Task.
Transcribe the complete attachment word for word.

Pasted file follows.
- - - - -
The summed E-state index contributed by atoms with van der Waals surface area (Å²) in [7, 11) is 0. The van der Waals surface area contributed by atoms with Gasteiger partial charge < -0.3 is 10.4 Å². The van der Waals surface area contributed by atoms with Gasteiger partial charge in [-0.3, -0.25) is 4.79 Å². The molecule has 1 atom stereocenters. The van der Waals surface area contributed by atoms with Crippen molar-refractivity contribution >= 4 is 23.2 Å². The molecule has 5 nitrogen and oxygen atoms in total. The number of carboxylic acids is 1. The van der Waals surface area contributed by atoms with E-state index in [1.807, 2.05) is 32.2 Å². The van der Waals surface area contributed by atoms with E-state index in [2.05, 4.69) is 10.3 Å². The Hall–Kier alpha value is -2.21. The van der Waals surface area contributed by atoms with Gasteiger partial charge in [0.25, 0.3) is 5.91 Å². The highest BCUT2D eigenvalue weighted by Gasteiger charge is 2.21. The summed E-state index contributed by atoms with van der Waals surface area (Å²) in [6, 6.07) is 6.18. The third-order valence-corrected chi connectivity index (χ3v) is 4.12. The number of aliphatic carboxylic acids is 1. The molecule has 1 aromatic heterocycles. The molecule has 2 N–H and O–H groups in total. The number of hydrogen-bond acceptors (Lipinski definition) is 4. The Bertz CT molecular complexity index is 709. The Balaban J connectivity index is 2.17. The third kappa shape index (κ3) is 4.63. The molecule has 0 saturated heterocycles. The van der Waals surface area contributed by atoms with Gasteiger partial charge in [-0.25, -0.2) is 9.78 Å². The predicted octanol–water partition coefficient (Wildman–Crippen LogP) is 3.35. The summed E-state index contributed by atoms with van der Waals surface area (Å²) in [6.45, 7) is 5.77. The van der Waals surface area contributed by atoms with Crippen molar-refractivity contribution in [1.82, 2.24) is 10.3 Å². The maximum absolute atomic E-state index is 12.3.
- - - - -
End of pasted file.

The summed E-state index contributed by atoms with van der Waals surface area (Å²) in [7, 11) is 0. The van der Waals surface area contributed by atoms with Gasteiger partial charge < -0.3 is 10.4 Å². The van der Waals surface area contributed by atoms with Gasteiger partial charge in [-0.3, -0.25) is 4.79 Å². The molecule has 1 atom stereocenters. The van der Waals surface area contributed by atoms with Crippen molar-refractivity contribution >= 4 is 23.2 Å². The molecule has 5 nitrogen and oxygen atoms in total. The number of carboxylic acids is 1. The van der Waals surface area contributed by atoms with E-state index in [1.807, 2.05) is 32.2 Å². The van der Waals surface area contributed by atoms with E-state index in [2.05, 4.69) is 10.3 Å². The Hall–Kier alpha value is -2.21. The van der Waals surface area contributed by atoms with Gasteiger partial charge in [0.25, 0.3) is 5.91 Å². The highest BCUT2D eigenvalue weighted by Gasteiger charge is 2.21. The summed E-state index contributed by atoms with van der Waals surface area (Å²) in [6, 6.07) is 6.18. The third-order valence-corrected chi connectivity index (χ3v) is 4.12. The number of aliphatic carboxylic acids is 1. The molecule has 1 aromatic heterocycles. The molecule has 2 N–H and O–H groups in total. The number of hydrogen-bond acceptors (Lipinski definition) is 4. The Bertz CT molecular complexity index is 709. The Balaban J connectivity index is 2.17. The third kappa shape index (κ3) is 4.63. The molecule has 0 saturated heterocycles. The van der Waals surface area contributed by atoms with Gasteiger partial charge in [-0.25, -0.2) is 9.78 Å². The predicted octanol–water partition coefficient (Wildman–Crippen LogP) is 3.35. The summed E-state index contributed by atoms with van der Waals surface area (Å²) in [6.45, 7) is 5.77. The van der Waals surface area contributed by atoms with Crippen molar-refractivity contribution in [1.82, 2.24) is 10.3 Å². The maximum absolute atomic E-state index is 12.3.